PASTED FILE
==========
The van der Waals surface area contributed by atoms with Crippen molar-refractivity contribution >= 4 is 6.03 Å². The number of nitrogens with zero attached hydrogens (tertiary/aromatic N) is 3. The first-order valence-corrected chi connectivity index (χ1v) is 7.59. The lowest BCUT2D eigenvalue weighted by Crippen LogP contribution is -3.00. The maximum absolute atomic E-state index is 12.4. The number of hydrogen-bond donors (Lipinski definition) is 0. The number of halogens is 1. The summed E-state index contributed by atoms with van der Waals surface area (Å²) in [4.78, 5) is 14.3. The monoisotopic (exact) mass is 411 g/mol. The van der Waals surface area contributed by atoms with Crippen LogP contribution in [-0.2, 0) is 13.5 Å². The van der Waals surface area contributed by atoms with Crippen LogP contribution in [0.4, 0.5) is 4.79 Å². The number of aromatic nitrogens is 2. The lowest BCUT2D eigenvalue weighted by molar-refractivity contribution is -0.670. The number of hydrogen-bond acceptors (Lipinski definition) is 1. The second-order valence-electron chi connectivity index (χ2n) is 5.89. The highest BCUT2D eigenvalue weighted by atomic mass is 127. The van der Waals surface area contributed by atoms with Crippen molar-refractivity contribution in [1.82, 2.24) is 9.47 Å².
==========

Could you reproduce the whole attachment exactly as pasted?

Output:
The van der Waals surface area contributed by atoms with Crippen molar-refractivity contribution >= 4 is 6.03 Å². The number of nitrogens with zero attached hydrogens (tertiary/aromatic N) is 3. The first-order valence-corrected chi connectivity index (χ1v) is 7.59. The lowest BCUT2D eigenvalue weighted by Crippen LogP contribution is -3.00. The maximum absolute atomic E-state index is 12.4. The number of hydrogen-bond donors (Lipinski definition) is 0. The number of halogens is 1. The summed E-state index contributed by atoms with van der Waals surface area (Å²) in [4.78, 5) is 14.3. The monoisotopic (exact) mass is 411 g/mol. The van der Waals surface area contributed by atoms with Crippen LogP contribution in [-0.2, 0) is 13.5 Å². The van der Waals surface area contributed by atoms with Crippen LogP contribution in [0.4, 0.5) is 4.79 Å². The number of aromatic nitrogens is 2. The lowest BCUT2D eigenvalue weighted by molar-refractivity contribution is -0.670. The number of hydrogen-bond acceptors (Lipinski definition) is 1. The second-order valence-electron chi connectivity index (χ2n) is 5.89. The highest BCUT2D eigenvalue weighted by atomic mass is 127. The van der Waals surface area contributed by atoms with Crippen molar-refractivity contribution in [1.82, 2.24) is 9.47 Å².